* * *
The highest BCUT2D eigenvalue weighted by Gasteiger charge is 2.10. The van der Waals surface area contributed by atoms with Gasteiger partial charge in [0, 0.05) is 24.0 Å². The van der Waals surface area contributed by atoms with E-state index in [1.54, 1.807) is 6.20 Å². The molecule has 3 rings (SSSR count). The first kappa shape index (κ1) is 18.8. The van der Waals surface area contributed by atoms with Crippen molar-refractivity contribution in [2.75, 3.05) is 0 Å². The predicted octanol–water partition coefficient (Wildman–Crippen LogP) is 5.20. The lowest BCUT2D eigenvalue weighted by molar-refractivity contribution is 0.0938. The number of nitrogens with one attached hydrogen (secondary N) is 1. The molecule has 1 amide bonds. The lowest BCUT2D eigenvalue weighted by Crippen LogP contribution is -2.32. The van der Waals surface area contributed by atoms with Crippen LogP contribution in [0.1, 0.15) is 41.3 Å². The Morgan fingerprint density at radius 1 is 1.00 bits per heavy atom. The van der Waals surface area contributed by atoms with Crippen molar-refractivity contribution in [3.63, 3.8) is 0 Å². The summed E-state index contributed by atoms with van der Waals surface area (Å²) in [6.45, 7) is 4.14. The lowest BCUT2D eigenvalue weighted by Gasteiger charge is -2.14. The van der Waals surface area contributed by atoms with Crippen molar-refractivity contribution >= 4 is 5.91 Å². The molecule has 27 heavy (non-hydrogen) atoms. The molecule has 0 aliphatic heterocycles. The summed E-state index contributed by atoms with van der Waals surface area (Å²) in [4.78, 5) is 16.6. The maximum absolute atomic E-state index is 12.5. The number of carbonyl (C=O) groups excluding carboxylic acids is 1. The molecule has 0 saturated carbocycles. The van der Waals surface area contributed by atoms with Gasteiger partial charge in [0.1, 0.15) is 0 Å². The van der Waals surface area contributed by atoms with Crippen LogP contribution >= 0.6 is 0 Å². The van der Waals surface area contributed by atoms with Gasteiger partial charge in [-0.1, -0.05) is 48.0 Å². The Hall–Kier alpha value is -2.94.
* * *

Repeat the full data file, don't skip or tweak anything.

The highest BCUT2D eigenvalue weighted by Gasteiger charge is 2.10. The van der Waals surface area contributed by atoms with Gasteiger partial charge in [0, 0.05) is 24.0 Å². The van der Waals surface area contributed by atoms with E-state index in [1.54, 1.807) is 6.20 Å². The molecule has 3 rings (SSSR count). The first kappa shape index (κ1) is 18.8. The van der Waals surface area contributed by atoms with Crippen molar-refractivity contribution in [2.75, 3.05) is 0 Å². The predicted octanol–water partition coefficient (Wildman–Crippen LogP) is 5.20. The lowest BCUT2D eigenvalue weighted by molar-refractivity contribution is 0.0938. The number of nitrogens with one attached hydrogen (secondary N) is 1. The molecule has 1 amide bonds. The lowest BCUT2D eigenvalue weighted by Crippen LogP contribution is -2.32. The van der Waals surface area contributed by atoms with Crippen LogP contribution in [0.1, 0.15) is 41.3 Å². The Morgan fingerprint density at radius 1 is 1.00 bits per heavy atom. The van der Waals surface area contributed by atoms with Crippen molar-refractivity contribution in [3.63, 3.8) is 0 Å². The summed E-state index contributed by atoms with van der Waals surface area (Å²) in [6.45, 7) is 4.14. The lowest BCUT2D eigenvalue weighted by Gasteiger charge is -2.14. The van der Waals surface area contributed by atoms with Crippen molar-refractivity contribution >= 4 is 5.91 Å². The molecule has 27 heavy (non-hydrogen) atoms. The molecule has 0 aliphatic heterocycles. The summed E-state index contributed by atoms with van der Waals surface area (Å²) in [4.78, 5) is 16.6. The maximum absolute atomic E-state index is 12.5. The number of carbonyl (C=O) groups excluding carboxylic acids is 1. The molecule has 0 saturated carbocycles. The van der Waals surface area contributed by atoms with Gasteiger partial charge in [0.1, 0.15) is 0 Å². The van der Waals surface area contributed by atoms with Crippen LogP contribution >= 0.6 is 0 Å². The van der Waals surface area contributed by atoms with Gasteiger partial charge in [-0.1, -0.05) is 48.0 Å². The Hall–Kier alpha value is -2.94.